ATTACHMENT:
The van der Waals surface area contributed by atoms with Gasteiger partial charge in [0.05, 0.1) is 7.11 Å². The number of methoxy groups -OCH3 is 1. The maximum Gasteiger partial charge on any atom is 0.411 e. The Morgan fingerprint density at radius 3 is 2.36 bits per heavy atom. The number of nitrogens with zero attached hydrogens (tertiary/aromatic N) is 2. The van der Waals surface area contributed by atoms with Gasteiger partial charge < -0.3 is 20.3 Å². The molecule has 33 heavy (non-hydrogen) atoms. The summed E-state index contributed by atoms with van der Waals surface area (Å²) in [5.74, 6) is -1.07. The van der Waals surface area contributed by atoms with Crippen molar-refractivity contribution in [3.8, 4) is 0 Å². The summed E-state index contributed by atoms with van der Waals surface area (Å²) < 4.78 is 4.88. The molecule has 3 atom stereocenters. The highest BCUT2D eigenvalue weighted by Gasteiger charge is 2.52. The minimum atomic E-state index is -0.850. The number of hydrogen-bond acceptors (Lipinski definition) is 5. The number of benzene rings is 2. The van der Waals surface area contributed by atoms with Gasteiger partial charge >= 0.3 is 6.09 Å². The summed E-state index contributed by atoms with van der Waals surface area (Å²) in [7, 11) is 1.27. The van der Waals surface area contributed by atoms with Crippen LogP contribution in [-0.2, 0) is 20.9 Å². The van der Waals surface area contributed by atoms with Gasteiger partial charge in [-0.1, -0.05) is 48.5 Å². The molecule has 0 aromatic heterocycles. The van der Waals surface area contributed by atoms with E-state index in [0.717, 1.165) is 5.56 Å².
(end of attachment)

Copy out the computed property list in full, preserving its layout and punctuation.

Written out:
The van der Waals surface area contributed by atoms with Gasteiger partial charge in [0.05, 0.1) is 7.11 Å². The number of methoxy groups -OCH3 is 1. The maximum Gasteiger partial charge on any atom is 0.411 e. The Morgan fingerprint density at radius 3 is 2.36 bits per heavy atom. The number of nitrogens with zero attached hydrogens (tertiary/aromatic N) is 2. The van der Waals surface area contributed by atoms with Gasteiger partial charge < -0.3 is 20.3 Å². The molecule has 33 heavy (non-hydrogen) atoms. The summed E-state index contributed by atoms with van der Waals surface area (Å²) in [5.74, 6) is -1.07. The van der Waals surface area contributed by atoms with Crippen molar-refractivity contribution in [3.8, 4) is 0 Å². The summed E-state index contributed by atoms with van der Waals surface area (Å²) < 4.78 is 4.88. The molecule has 3 atom stereocenters. The highest BCUT2D eigenvalue weighted by Gasteiger charge is 2.52. The minimum atomic E-state index is -0.850. The number of hydrogen-bond acceptors (Lipinski definition) is 5. The number of benzene rings is 2. The van der Waals surface area contributed by atoms with Gasteiger partial charge >= 0.3 is 6.09 Å². The summed E-state index contributed by atoms with van der Waals surface area (Å²) in [7, 11) is 1.27. The van der Waals surface area contributed by atoms with Crippen LogP contribution in [-0.2, 0) is 20.9 Å². The van der Waals surface area contributed by atoms with Gasteiger partial charge in [-0.1, -0.05) is 48.5 Å². The molecule has 0 aromatic heterocycles. The van der Waals surface area contributed by atoms with E-state index in [0.717, 1.165) is 5.56 Å².